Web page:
Monoclonal antibody C10 production
Monoclonal antibody (mAb) C10 was synthesized in transfected human cells from cloned plasmids (Lake Pharma, Belmont, CA, USA). Briefly, previously published heavy and light chain variable region sequences14 were cloned into plasmids containing the human IgG1 heavy and the human lambda 2 light chain constant regions. HEK293T cells (ATCC) were transiently co-transfected with both the heavy chain and light chain plasmids, and soluble antibody was collected and protein A purified. The antibody was resuspended in a buffer containing 200 mM HEPES, 100 mM NaCl, 50 mM NaOAc, pH7.0.
Preparation of the C10 Fab fragments
The Fab regions of C10 IgG were produced by papain digestion. Briefly, the whole IgG (8 mg ml−1) was incubated overnight with immobilized papain (Thermo scientific) at 37 °C. After digestion, the Fab fragment was purified with anion exchange chromatography (resource Q, GE Healthcare) and gel filtration (Superdex 200 increase 10/300 GL, GE Healthcare) on an AKTA purifier system.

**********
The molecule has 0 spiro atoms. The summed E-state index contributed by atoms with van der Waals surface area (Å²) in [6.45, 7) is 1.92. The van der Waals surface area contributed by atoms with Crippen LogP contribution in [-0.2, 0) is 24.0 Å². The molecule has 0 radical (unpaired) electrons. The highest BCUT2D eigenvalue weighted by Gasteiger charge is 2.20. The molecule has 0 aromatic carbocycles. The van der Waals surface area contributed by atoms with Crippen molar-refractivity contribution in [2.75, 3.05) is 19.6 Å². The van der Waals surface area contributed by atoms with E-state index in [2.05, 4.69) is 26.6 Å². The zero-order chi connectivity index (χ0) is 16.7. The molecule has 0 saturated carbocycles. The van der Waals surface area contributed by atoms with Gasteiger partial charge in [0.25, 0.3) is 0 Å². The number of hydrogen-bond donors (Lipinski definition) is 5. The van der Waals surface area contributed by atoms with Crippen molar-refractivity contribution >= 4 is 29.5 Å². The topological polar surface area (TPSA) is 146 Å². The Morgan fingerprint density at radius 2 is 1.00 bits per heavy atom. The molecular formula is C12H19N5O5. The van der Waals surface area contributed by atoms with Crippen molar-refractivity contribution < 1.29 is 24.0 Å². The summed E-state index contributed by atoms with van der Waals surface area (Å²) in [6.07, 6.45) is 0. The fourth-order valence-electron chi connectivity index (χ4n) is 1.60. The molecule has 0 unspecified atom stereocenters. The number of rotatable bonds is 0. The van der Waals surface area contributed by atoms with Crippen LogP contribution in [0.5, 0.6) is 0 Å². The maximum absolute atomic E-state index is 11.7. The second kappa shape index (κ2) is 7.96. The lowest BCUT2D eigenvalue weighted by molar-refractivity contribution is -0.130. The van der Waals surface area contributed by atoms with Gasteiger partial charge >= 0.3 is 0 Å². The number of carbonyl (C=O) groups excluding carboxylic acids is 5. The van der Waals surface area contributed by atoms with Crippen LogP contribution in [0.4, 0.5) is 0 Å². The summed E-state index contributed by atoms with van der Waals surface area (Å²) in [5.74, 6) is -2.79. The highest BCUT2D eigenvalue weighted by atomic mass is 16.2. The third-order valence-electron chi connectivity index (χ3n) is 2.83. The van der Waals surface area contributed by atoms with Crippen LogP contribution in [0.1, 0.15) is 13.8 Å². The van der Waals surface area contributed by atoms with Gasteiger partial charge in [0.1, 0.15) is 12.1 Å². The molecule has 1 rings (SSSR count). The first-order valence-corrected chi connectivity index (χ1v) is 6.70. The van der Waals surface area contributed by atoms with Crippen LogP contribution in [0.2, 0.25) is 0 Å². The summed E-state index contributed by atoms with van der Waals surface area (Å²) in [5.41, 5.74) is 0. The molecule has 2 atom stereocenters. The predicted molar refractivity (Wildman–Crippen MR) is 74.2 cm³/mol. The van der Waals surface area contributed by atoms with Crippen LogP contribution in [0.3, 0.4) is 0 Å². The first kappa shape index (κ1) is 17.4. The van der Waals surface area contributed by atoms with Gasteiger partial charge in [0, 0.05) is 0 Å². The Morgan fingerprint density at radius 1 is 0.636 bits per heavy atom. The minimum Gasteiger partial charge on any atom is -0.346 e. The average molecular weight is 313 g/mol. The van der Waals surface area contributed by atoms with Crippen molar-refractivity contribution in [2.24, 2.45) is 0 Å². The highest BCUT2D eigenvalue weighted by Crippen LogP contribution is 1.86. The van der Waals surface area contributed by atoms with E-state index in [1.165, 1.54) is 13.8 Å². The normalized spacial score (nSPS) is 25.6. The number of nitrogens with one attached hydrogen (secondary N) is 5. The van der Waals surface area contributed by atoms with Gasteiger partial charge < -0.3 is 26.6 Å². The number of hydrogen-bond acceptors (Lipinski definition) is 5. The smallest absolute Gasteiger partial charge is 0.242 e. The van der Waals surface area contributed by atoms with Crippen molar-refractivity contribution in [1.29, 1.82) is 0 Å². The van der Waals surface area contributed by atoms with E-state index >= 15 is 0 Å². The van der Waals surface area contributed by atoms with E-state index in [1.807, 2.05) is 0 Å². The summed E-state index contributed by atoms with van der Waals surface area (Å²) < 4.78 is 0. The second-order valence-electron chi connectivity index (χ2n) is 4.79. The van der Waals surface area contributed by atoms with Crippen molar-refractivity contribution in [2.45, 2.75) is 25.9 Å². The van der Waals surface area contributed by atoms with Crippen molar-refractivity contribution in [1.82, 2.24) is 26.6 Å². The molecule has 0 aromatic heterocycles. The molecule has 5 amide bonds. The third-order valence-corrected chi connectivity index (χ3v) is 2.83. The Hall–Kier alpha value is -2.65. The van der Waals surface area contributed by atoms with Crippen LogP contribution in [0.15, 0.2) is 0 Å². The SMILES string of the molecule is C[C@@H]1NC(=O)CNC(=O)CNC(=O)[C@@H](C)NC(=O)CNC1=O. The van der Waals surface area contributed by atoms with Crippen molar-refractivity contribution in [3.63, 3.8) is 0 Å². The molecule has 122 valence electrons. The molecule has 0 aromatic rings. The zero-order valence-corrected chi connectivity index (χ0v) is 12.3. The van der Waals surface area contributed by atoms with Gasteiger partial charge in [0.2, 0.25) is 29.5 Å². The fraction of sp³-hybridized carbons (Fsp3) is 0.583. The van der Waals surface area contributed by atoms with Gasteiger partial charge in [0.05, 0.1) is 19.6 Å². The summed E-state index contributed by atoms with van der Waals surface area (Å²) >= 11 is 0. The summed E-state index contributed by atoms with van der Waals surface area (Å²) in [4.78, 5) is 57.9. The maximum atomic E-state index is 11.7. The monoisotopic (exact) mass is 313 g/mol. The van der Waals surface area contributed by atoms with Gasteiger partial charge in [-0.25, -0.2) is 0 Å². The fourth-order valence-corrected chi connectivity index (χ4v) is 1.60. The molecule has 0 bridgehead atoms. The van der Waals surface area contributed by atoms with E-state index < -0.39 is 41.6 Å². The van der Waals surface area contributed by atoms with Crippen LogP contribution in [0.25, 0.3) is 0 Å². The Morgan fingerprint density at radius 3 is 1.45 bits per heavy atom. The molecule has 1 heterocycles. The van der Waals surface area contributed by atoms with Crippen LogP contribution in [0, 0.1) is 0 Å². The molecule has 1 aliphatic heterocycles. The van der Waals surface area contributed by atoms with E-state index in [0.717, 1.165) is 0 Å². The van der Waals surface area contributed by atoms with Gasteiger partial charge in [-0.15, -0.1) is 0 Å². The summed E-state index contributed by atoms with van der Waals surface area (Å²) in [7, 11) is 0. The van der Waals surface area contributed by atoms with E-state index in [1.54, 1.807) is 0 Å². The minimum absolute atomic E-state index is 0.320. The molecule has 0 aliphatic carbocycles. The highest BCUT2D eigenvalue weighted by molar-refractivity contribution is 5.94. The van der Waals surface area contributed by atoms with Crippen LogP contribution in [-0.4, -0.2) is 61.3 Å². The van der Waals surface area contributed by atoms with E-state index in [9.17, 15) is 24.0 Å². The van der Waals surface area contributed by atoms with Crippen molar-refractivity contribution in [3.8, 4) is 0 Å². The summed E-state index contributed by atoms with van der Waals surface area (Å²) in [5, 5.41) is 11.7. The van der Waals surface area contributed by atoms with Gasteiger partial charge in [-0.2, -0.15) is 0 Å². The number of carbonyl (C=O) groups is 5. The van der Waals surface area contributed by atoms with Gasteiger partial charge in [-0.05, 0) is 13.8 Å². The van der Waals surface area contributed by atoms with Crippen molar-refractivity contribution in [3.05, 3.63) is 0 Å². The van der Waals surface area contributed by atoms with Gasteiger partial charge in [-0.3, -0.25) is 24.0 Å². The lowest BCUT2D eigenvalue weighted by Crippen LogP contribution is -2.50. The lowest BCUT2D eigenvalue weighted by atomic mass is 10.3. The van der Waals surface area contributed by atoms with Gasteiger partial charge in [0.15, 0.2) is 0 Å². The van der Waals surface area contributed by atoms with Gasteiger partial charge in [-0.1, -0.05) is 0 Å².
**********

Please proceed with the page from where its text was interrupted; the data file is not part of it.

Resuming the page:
CryoEM sample preparation
The Fab C10 was mixed with ZIKV at a molar ratio of 1.5 Fab to every E protein. The mixture was incubated for 30 min at 37 °C followed by ∼1 h on ice, and then applied to a cryoEM grid (pre-cooled to 4 °C) for 10 s prior to adjusting the pH. The final pH of the virus was reached by addition of a volume ratio of 1.5 μl of 50 mM MES buffer at respective pH (pH5.0 or pH6.5) to every 1 μl of the virus-Fab mixture. The pH-adjusted samples were left on the grid for another 15 s. The grid was then blotted with filter paper and flash frozen in liquid ethane by using the Vitrobot Mark IV plunger (FEI, the Netherlands). The corresponding controls (ZIKV without Fab) for each pH were prepared similarly.